Will Website SSL Security Be Hurt By Hidden Browser URL Address Bars?

Mozilla is testing a version of Firefox browser that hides the bar used to show the URL of websites you visit. Mozilla’s tests are just that – experimental tests – and it’s unclear if the no URL bar browser will become the default option.

Google is also testing a no-URL address bar version of Chrome. Google calls it, “Chrome Canary”, which is currently aimed at developers. Canary has an option called “Compact Navigation” to hide URL entry and display bar. The Canary feature looks like it only works in the Windows version of Canary, and it’s not currently supported on Mac OSX.

The advantages of no URL address display is that Netbook and tablet get more screen space to display content from the media rich websites they visit.

However, the downside is around safety and security. Web surfers who want to always know where they are may have security concerns. Plus, it will be harder to detect if a website is secured with an extended validation SSL certificate as the green URL address bar and HTTPS in the URL will not be shown. This is a real concern around these tests – SSL certificates may not be as effective as sites may choose not to use SSL certs because it won’t be as obvious to web surfers that their site is covered by SSL encryption. It will be interesting to see what certificate authorities like Verisign (Verisign EV SSL review) and GoDaddy (GoDaddy EV SSL review) say about this browser testing in the future.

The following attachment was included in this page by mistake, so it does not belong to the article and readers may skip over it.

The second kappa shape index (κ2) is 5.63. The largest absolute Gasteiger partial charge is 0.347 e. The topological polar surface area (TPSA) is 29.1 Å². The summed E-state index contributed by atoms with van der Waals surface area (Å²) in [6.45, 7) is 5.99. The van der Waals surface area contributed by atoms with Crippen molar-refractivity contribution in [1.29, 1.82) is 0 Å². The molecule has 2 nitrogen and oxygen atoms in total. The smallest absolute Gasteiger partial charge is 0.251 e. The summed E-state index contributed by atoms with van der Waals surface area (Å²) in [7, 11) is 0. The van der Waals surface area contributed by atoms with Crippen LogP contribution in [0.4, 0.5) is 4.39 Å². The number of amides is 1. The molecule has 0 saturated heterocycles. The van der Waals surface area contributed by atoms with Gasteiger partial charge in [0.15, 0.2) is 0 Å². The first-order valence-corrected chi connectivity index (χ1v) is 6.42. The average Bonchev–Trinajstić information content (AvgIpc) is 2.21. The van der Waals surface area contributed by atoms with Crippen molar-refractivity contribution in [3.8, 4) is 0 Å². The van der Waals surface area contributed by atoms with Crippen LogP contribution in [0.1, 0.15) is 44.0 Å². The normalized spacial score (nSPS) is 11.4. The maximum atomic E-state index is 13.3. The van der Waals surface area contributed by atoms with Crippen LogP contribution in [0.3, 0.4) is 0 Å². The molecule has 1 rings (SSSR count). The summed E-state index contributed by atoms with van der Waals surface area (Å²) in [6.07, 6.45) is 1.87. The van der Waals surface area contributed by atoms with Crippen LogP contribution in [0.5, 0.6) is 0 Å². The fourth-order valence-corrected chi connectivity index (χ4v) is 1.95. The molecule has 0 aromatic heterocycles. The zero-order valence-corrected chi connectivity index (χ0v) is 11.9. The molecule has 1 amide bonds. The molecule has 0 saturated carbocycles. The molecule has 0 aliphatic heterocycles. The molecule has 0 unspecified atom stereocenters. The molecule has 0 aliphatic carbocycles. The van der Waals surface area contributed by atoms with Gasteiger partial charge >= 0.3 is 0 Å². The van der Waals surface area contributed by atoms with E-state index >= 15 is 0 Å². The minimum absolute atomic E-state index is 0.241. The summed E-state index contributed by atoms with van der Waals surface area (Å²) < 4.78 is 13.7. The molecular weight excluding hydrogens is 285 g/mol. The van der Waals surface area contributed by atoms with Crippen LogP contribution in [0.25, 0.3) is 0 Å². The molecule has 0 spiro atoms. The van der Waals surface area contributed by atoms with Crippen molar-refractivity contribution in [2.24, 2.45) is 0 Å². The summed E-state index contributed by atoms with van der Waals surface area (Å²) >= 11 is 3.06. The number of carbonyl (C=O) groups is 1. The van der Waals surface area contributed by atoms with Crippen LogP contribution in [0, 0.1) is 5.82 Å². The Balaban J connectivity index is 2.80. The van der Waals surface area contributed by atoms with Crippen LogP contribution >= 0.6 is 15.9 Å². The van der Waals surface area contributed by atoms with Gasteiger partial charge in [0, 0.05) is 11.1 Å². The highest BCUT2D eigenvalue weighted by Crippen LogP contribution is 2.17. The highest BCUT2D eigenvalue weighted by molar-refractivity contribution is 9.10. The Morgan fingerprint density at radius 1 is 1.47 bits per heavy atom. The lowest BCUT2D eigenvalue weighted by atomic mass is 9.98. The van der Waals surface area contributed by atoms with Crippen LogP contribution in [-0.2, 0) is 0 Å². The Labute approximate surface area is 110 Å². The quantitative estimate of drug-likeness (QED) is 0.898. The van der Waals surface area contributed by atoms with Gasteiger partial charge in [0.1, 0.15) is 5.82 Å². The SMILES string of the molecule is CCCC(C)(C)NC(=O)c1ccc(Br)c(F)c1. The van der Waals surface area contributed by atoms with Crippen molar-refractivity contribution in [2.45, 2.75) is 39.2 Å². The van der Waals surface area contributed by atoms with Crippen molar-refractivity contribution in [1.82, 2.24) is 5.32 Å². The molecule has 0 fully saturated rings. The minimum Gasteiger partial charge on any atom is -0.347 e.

An additional concern has been voiced by domain investors, who are scared domain names will be worth less with no URL address bars in web browsers. Type-in traffic, or traffic to websites that happens directly in the URL address bars will obviously go down if it’s more difficult or not possible to access a URL address bar. Domain investors now monetize that free type-in traffic.

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Will Website SSL Security Be Hurt By Hidden Browser URL Address Bars?

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